I won’t even go into the time I thought my ex-wife, Rachel, was pregnant and I was driving her crazy by calling her every hour to check up on the baby. She couldn’t even have children and was barren. I truly believed she was pregnant with my child though and it was so vividly and scarily real. An ill mind is such a trickster with this disease.

All of these incidents happened to occur when I was un-medicated and not complying with taking my medicines on a regular basis. My regular injection of sustained release Risperdal Consta went a long way in changing this behavior pattern and allowing me to have a more normal life for a change.

2 The World U R 1 Person, 2 1 Person U R The World said...

The 'gist' of my opinions reagrding Scientology's beliefs in not using medication matches yours. I believe in meds because they work for many people with a wide range of illnesss from mild to severe, as I said about another entry of yours.
It is TRULY tragic that life saving meds are shunned by those who choose to follow Scientologies beliefs. This sad, sad story is proof of what can happen.
Sadly though, those who do not have any experience with mental illness simply do not know better and will blindy stand beside their beliefs. In my personal opinion, no God, or higher power, of any religion, would want someone to suffer.

Andrew said...

Thank you Liz. I agree wholeheartedly.


Karen said...

I truly believe there is a middle ground. Sensible medications used in sensible ways are wonderful for improving the quality of life for so very many. My son is one. He is schizophrenic, and doing very well ... as long as he takes his meds.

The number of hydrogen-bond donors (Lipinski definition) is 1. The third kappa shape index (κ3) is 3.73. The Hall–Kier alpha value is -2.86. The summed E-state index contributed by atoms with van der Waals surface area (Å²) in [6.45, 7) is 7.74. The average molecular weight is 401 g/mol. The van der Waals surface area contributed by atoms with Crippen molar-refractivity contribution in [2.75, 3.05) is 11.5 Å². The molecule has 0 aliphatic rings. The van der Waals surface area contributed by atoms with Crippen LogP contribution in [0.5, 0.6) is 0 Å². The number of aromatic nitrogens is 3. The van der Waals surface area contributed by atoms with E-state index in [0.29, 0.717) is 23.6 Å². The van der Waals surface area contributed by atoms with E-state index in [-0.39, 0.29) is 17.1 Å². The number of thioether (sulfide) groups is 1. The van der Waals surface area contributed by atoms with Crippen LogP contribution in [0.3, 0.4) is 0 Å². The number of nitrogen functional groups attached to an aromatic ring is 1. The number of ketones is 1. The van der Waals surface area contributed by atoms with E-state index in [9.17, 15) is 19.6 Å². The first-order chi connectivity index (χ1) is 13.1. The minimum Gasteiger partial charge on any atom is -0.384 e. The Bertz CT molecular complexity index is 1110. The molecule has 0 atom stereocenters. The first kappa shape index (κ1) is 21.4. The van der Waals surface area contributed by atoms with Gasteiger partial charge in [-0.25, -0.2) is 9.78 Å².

My sister also is schizophrenic and on medicine. At one point, however, the hospital had her on 30 different medications ... one of which was benedryl. No, she did not have allergies, or a cold. I believe it was being used because with some people, it has a calming effect.

With her it did the opposite. (I cannot take it either.)

They just kept adding more meds to counteract the side-effects of the other meds. She was so drugged she could barely walk, and kept falling face first on the floor. (Just before we removed her from that hospital she was hardly recognizable from the bruises, cuts, and blood on her face they had failed to wash off.)

She is also retarded, so she could not defend herself with logic, only temper, so they would give her more meds.

This was not in 'the stone age', but only two years ago.

Used wisely, medications are wonderful, but they cannot do everything. People do have to help themselves by making positive life choices such as not drinking, helping others, and engaging in creative hobbies.

Also, everyone is different. There really are some people who recover with vitamins! (Perhaps they did not have 'true' schizophrenia in the first place ...) But it has to be done with proper testing and supervision by a qualified doctor.

abbagirl74 said...

I take no meds. Just wanted to put in my words. Felt left out because I don't follow up with the "beliefs" stuff too much. On the other hand, how do I know if I don't need any meds?